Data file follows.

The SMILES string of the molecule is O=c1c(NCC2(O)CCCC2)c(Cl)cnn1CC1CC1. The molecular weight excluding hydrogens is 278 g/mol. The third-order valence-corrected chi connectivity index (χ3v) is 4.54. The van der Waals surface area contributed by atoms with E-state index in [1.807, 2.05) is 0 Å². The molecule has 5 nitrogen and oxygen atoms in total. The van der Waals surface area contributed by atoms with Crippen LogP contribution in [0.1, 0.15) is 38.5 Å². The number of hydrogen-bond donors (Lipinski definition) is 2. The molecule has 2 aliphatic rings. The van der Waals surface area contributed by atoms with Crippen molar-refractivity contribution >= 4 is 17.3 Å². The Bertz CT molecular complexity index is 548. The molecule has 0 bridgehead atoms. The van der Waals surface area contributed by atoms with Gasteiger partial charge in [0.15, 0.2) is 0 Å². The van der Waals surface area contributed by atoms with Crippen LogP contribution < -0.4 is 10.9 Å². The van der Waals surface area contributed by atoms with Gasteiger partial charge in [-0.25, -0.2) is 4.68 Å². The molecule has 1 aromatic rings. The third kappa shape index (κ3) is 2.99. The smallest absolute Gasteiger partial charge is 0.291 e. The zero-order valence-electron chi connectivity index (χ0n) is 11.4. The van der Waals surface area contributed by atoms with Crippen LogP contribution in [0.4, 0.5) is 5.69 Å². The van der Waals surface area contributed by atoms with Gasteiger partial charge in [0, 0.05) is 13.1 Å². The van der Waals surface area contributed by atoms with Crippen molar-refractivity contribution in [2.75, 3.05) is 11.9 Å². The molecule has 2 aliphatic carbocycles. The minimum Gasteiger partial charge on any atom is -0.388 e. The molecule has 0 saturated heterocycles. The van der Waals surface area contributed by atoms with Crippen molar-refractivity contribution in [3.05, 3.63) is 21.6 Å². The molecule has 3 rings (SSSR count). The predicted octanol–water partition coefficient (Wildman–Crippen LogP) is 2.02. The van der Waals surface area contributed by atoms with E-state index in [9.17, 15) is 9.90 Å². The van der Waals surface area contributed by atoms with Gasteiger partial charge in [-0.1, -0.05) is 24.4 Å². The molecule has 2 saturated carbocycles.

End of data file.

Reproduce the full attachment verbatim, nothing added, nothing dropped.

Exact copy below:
The SMILES string of the molecule is O=c1c(NCC2(O)CCCC2)c(Cl)cnn1CC1CC1. The molecular weight excluding hydrogens is 278 g/mol. The third-order valence-corrected chi connectivity index (χ3v) is 4.54. The van der Waals surface area contributed by atoms with E-state index in [1.807, 2.05) is 0 Å². The molecule has 5 nitrogen and oxygen atoms in total. The van der Waals surface area contributed by atoms with Crippen LogP contribution in [0.1, 0.15) is 38.5 Å². The number of hydrogen-bond donors (Lipinski definition) is 2. The molecule has 2 aliphatic rings. The van der Waals surface area contributed by atoms with Crippen molar-refractivity contribution >= 4 is 17.3 Å². The Bertz CT molecular complexity index is 548. The molecule has 0 bridgehead atoms. The van der Waals surface area contributed by atoms with Gasteiger partial charge in [0.15, 0.2) is 0 Å². The van der Waals surface area contributed by atoms with Crippen LogP contribution < -0.4 is 10.9 Å². The van der Waals surface area contributed by atoms with Gasteiger partial charge in [-0.25, -0.2) is 4.68 Å². The molecule has 1 aromatic rings. The third kappa shape index (κ3) is 2.99. The smallest absolute Gasteiger partial charge is 0.291 e. The zero-order valence-electron chi connectivity index (χ0n) is 11.4. The van der Waals surface area contributed by atoms with Crippen LogP contribution in [0.4, 0.5) is 5.69 Å². The van der Waals surface area contributed by atoms with Gasteiger partial charge in [0, 0.05) is 13.1 Å². The van der Waals surface area contributed by atoms with Crippen molar-refractivity contribution in [2.75, 3.05) is 11.9 Å². The molecule has 2 aliphatic carbocycles. The minimum Gasteiger partial charge on any atom is -0.388 e. The molecule has 0 saturated heterocycles. The van der Waals surface area contributed by atoms with Crippen molar-refractivity contribution in [3.05, 3.63) is 21.6 Å². The molecule has 3 rings (SSSR count). The predicted octanol–water partition coefficient (Wildman–Crippen LogP) is 2.02. The van der Waals surface area contributed by atoms with E-state index in [9.17, 15) is 9.90 Å². The van der Waals surface area contributed by atoms with Gasteiger partial charge in [-0.1, -0.05) is 24.4 Å². The molecule has 2 saturated carbocycles.